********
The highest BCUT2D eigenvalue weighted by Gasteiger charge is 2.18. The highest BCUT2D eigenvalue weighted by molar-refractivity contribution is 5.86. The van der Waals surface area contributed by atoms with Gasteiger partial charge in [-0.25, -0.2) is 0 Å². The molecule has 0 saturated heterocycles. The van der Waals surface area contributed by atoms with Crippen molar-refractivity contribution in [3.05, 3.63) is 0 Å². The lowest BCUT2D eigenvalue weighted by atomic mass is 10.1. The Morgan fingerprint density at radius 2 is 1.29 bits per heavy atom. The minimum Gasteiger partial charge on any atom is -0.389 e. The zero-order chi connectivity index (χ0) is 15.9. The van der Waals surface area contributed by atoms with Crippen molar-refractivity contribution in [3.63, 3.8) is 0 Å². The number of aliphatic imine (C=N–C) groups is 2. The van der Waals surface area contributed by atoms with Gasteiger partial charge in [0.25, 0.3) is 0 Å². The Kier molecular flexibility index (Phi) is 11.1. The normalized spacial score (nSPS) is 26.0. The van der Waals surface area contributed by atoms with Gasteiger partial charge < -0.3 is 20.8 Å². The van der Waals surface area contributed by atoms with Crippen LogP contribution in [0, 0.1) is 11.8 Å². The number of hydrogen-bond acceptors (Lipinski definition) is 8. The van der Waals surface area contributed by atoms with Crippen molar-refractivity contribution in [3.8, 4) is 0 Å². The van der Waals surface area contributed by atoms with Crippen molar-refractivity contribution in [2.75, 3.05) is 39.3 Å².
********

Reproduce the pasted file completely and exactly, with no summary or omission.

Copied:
The highest BCUT2D eigenvalue weighted by Gasteiger charge is 2.18. The highest BCUT2D eigenvalue weighted by molar-refractivity contribution is 5.86. The van der Waals surface area contributed by atoms with Gasteiger partial charge in [-0.25, -0.2) is 0 Å². The molecule has 0 saturated heterocycles. The van der Waals surface area contributed by atoms with Crippen molar-refractivity contribution in [3.05, 3.63) is 0 Å². The lowest BCUT2D eigenvalue weighted by atomic mass is 10.1. The Morgan fingerprint density at radius 2 is 1.29 bits per heavy atom. The minimum Gasteiger partial charge on any atom is -0.389 e. The zero-order chi connectivity index (χ0) is 15.9. The van der Waals surface area contributed by atoms with Crippen molar-refractivity contribution in [3.63, 3.8) is 0 Å². The number of aliphatic imine (C=N–C) groups is 2. The van der Waals surface area contributed by atoms with Gasteiger partial charge in [0.25, 0.3) is 0 Å². The Kier molecular flexibility index (Phi) is 11.1. The normalized spacial score (nSPS) is 26.0. The van der Waals surface area contributed by atoms with Gasteiger partial charge < -0.3 is 20.8 Å². The van der Waals surface area contributed by atoms with Crippen LogP contribution in [0, 0.1) is 11.8 Å². The number of hydrogen-bond acceptors (Lipinski definition) is 8. The van der Waals surface area contributed by atoms with Crippen molar-refractivity contribution in [3.8, 4) is 0 Å². The van der Waals surface area contributed by atoms with Crippen molar-refractivity contribution in [2.75, 3.05) is 39.3 Å².